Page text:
Except for the Switch, all other consoles support mature high dynamic range. So regardless of which console you get, the monitor needs to have good HDR support. Look for DisplayHDR 400 and above, which tells you the monitor has been officially certified by VESA, the organization that sets most standards in the PC display industry.
HDR makes a noticeable difference in gaming, especially now that games ship with HDR data built in by the developers. Bright scenes appear distinct, colors have improved definition, and contrast is better utilized to give every scene more depth. Speaking of color, always choose monitors that provide 10-bit color depth. The panel itself can be 8-bit with frame rate control, that’s OK. Such panels showcase 10-bit color indistinguishable from native 10-bit panels, which are very rare and costly.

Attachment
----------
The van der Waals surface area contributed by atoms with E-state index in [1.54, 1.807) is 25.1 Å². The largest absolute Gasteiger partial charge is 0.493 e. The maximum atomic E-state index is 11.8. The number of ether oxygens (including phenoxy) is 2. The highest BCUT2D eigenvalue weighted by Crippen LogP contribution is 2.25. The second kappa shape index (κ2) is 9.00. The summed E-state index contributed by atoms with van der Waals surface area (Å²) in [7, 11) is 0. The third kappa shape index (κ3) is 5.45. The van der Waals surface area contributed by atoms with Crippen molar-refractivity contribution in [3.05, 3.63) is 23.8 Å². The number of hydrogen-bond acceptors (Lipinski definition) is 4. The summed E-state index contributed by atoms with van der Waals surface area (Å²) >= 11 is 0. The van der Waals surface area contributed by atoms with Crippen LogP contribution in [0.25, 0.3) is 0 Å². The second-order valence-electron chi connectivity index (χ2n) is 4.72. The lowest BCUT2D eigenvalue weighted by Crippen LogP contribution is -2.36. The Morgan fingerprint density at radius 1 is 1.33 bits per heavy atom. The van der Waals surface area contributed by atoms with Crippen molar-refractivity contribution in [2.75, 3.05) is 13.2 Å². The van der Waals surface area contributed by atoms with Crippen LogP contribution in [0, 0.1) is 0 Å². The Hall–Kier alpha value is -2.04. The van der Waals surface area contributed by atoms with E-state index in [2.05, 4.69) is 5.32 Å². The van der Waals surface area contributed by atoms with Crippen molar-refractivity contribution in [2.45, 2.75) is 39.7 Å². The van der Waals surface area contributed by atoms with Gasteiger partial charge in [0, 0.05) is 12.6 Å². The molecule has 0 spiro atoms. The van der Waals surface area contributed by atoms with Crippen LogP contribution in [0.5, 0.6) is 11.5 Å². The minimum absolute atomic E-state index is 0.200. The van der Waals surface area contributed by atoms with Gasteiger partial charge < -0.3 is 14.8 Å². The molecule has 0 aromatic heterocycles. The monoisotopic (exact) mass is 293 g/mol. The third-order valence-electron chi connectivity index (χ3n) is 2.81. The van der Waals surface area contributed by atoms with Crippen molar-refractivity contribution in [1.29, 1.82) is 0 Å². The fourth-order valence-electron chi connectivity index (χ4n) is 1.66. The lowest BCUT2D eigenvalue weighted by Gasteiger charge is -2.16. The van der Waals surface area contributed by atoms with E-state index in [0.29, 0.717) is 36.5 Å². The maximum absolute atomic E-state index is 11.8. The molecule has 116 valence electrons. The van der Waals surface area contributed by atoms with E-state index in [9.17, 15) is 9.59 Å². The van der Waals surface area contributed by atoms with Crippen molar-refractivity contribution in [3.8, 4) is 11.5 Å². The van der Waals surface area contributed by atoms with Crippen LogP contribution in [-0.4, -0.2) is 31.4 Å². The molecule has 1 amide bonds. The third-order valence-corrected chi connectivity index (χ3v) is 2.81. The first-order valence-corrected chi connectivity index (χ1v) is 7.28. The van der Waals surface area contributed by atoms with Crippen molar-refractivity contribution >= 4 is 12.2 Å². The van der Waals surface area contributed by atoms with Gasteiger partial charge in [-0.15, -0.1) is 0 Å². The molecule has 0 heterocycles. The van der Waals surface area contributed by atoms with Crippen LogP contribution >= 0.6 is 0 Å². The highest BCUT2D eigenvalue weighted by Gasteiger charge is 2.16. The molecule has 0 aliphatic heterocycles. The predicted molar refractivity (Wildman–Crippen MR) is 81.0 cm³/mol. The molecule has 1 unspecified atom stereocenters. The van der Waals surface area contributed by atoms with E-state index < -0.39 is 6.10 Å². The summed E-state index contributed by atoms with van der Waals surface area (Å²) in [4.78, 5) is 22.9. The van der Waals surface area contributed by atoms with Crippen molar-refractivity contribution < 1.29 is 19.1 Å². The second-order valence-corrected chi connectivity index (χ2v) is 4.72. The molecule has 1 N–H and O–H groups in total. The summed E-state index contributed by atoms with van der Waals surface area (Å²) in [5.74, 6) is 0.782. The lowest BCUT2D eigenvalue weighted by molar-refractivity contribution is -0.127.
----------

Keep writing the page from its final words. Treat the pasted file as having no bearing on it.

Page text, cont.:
Every monitor maker has a different approach to optimizing HDR and color. BenQ, for example, has smart HDRi technology to modify high dynamic range output based on the content shown on the screen, so you automatically get the best HDR. Color Vibrance, Light Tuner, and Black Tuner likewise serve to optimize picture quality and keep important details from getting washed out or lost. Basic, budget monitors don’t have these features and therefore offer compromised, essentially non-modifiable output.
Remember, consoles also double as streaming and entertainment boxes. And all major streaming platforms, be it Netflix, Prime Video, Apple TV, Disney Plus, Hulu and so forth, well, all of them provide HDR-formatted content. This will be lost on a non-HDR display, so clearly a good HDR monitor rewards you in several ways beyond just gaming.